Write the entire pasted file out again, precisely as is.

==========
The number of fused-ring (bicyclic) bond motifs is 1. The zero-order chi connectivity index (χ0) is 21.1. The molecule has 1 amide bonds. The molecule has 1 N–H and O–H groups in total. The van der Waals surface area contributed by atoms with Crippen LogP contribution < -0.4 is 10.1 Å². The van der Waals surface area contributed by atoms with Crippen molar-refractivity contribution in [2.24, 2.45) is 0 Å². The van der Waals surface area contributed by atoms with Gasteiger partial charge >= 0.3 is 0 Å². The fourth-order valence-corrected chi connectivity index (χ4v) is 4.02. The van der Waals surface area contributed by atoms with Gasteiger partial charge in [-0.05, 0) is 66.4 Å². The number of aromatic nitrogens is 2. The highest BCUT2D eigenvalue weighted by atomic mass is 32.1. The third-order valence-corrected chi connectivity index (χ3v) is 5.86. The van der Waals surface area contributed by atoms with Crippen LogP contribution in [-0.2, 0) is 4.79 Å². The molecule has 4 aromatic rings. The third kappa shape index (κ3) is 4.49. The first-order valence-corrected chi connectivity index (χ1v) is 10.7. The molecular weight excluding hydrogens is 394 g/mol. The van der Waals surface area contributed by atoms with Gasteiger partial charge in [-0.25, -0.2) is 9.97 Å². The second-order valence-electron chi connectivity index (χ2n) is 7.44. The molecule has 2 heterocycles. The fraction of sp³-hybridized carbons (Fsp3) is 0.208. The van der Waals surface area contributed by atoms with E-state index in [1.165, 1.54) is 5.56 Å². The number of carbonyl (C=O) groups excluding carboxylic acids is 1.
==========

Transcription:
The number of fused-ring (bicyclic) bond motifs is 1. The zero-order chi connectivity index (χ0) is 21.1. The molecule has 1 amide bonds. The molecule has 1 N–H and O–H groups in total. The van der Waals surface area contributed by atoms with Crippen LogP contribution < -0.4 is 10.1 Å². The van der Waals surface area contributed by atoms with Crippen molar-refractivity contribution in [2.24, 2.45) is 0 Å². The van der Waals surface area contributed by atoms with Gasteiger partial charge >= 0.3 is 0 Å². The fourth-order valence-corrected chi connectivity index (χ4v) is 4.02. The van der Waals surface area contributed by atoms with Gasteiger partial charge in [-0.05, 0) is 66.4 Å². The number of aromatic nitrogens is 2. The highest BCUT2D eigenvalue weighted by atomic mass is 32.1. The third-order valence-corrected chi connectivity index (χ3v) is 5.86. The van der Waals surface area contributed by atoms with Crippen LogP contribution in [-0.2, 0) is 4.79 Å². The molecule has 4 aromatic rings. The third kappa shape index (κ3) is 4.49. The first-order valence-corrected chi connectivity index (χ1v) is 10.7. The molecular weight excluding hydrogens is 394 g/mol. The van der Waals surface area contributed by atoms with Gasteiger partial charge in [-0.25, -0.2) is 9.97 Å². The second-order valence-electron chi connectivity index (χ2n) is 7.44. The molecule has 2 heterocycles. The fraction of sp³-hybridized carbons (Fsp3) is 0.208. The van der Waals surface area contributed by atoms with E-state index in [1.165, 1.54) is 5.56 Å². The number of carbonyl (C=O) groups excluding carboxylic acids is 1.